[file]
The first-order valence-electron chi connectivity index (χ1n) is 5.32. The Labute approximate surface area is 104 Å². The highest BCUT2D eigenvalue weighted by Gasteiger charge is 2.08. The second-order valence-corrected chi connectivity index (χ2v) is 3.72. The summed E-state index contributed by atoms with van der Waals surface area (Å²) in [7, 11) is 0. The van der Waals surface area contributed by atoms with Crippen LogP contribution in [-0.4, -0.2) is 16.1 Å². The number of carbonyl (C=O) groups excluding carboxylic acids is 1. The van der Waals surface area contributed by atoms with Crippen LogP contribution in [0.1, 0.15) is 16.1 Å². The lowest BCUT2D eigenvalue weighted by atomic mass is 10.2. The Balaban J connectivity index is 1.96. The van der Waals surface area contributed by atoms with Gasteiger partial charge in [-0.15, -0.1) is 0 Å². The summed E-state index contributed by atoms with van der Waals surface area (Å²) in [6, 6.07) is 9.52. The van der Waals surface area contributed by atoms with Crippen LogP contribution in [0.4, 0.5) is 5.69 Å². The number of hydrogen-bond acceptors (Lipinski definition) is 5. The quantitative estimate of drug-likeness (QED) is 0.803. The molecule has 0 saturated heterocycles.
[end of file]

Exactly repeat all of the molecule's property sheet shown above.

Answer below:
The first-order valence-electron chi connectivity index (χ1n) is 5.32. The Labute approximate surface area is 104 Å². The highest BCUT2D eigenvalue weighted by Gasteiger charge is 2.08. The second-order valence-corrected chi connectivity index (χ2v) is 3.72. The summed E-state index contributed by atoms with van der Waals surface area (Å²) in [7, 11) is 0. The van der Waals surface area contributed by atoms with Crippen LogP contribution in [-0.4, -0.2) is 16.1 Å². The number of carbonyl (C=O) groups excluding carboxylic acids is 1. The van der Waals surface area contributed by atoms with Crippen LogP contribution in [0.1, 0.15) is 16.1 Å². The lowest BCUT2D eigenvalue weighted by atomic mass is 10.2. The Balaban J connectivity index is 1.96. The van der Waals surface area contributed by atoms with Gasteiger partial charge in [-0.15, -0.1) is 0 Å². The summed E-state index contributed by atoms with van der Waals surface area (Å²) in [6, 6.07) is 9.52. The van der Waals surface area contributed by atoms with Crippen LogP contribution in [0.4, 0.5) is 5.69 Å². The number of hydrogen-bond acceptors (Lipinski definition) is 5. The quantitative estimate of drug-likeness (QED) is 0.803. The molecule has 0 saturated heterocycles.